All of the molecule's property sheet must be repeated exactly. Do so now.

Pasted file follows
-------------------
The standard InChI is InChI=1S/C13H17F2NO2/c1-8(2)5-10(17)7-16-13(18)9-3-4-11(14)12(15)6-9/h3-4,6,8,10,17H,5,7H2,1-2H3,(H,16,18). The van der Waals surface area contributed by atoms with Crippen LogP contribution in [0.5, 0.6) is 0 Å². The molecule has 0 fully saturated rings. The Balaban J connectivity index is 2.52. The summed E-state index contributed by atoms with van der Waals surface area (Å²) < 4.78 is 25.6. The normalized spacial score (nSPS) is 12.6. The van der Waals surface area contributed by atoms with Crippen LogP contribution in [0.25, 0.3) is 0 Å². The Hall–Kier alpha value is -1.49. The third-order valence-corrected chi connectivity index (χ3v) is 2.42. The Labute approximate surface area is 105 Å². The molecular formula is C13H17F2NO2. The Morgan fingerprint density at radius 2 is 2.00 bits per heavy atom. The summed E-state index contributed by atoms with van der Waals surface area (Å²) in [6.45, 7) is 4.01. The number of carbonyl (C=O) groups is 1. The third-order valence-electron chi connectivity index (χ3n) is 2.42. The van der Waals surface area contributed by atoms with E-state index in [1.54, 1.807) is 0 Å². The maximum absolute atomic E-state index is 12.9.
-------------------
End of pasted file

The standard InChI is InChI=1S/C13H17F2NO2/c1-8(2)5-10(17)7-16-13(18)9-3-4-11(14)12(15)6-9/h3-4,6,8,10,17H,5,7H2,1-2H3,(H,16,18). The van der Waals surface area contributed by atoms with Crippen LogP contribution in [0.5, 0.6) is 0 Å². The molecule has 0 fully saturated rings. The Balaban J connectivity index is 2.52. The summed E-state index contributed by atoms with van der Waals surface area (Å²) < 4.78 is 25.6. The normalized spacial score (nSPS) is 12.6. The van der Waals surface area contributed by atoms with Crippen LogP contribution in [0.25, 0.3) is 0 Å². The Hall–Kier alpha value is -1.49. The third-order valence-corrected chi connectivity index (χ3v) is 2.42. The Labute approximate surface area is 105 Å². The molecular formula is C13H17F2NO2. The Morgan fingerprint density at radius 2 is 2.00 bits per heavy atom. The summed E-state index contributed by atoms with van der Waals surface area (Å²) in [6.45, 7) is 4.01. The number of carbonyl (C=O) groups is 1. The third-order valence-electron chi connectivity index (χ3n) is 2.42. The van der Waals surface area contributed by atoms with E-state index in [1.54, 1.807) is 0 Å². The maximum absolute atomic E-state index is 12.9.